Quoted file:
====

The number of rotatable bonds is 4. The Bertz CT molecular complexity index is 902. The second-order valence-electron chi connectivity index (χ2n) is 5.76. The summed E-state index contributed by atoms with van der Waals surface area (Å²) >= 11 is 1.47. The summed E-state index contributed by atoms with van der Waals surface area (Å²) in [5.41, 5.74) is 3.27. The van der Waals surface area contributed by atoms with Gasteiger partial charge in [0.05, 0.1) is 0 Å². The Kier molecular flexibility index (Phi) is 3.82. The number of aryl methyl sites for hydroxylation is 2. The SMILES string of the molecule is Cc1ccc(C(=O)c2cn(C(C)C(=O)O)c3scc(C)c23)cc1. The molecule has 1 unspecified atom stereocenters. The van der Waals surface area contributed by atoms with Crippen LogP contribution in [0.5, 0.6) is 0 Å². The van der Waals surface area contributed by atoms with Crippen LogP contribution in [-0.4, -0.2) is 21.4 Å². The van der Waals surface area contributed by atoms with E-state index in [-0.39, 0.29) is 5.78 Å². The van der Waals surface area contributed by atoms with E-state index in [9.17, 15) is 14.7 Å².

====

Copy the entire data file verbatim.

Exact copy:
The number of rotatable bonds is 4. The Bertz CT molecular complexity index is 902. The second-order valence-electron chi connectivity index (χ2n) is 5.76. The summed E-state index contributed by atoms with van der Waals surface area (Å²) >= 11 is 1.47. The summed E-state index contributed by atoms with van der Waals surface area (Å²) in [5.41, 5.74) is 3.27. The van der Waals surface area contributed by atoms with Gasteiger partial charge in [0.05, 0.1) is 0 Å². The Kier molecular flexibility index (Phi) is 3.82. The number of aryl methyl sites for hydroxylation is 2. The SMILES string of the molecule is Cc1ccc(C(=O)c2cn(C(C)C(=O)O)c3scc(C)c23)cc1. The molecule has 1 unspecified atom stereocenters. The van der Waals surface area contributed by atoms with Crippen LogP contribution in [0.5, 0.6) is 0 Å². The van der Waals surface area contributed by atoms with Crippen LogP contribution in [-0.4, -0.2) is 21.4 Å². The van der Waals surface area contributed by atoms with E-state index in [-0.39, 0.29) is 5.78 Å². The van der Waals surface area contributed by atoms with E-state index in [9.17, 15) is 14.7 Å².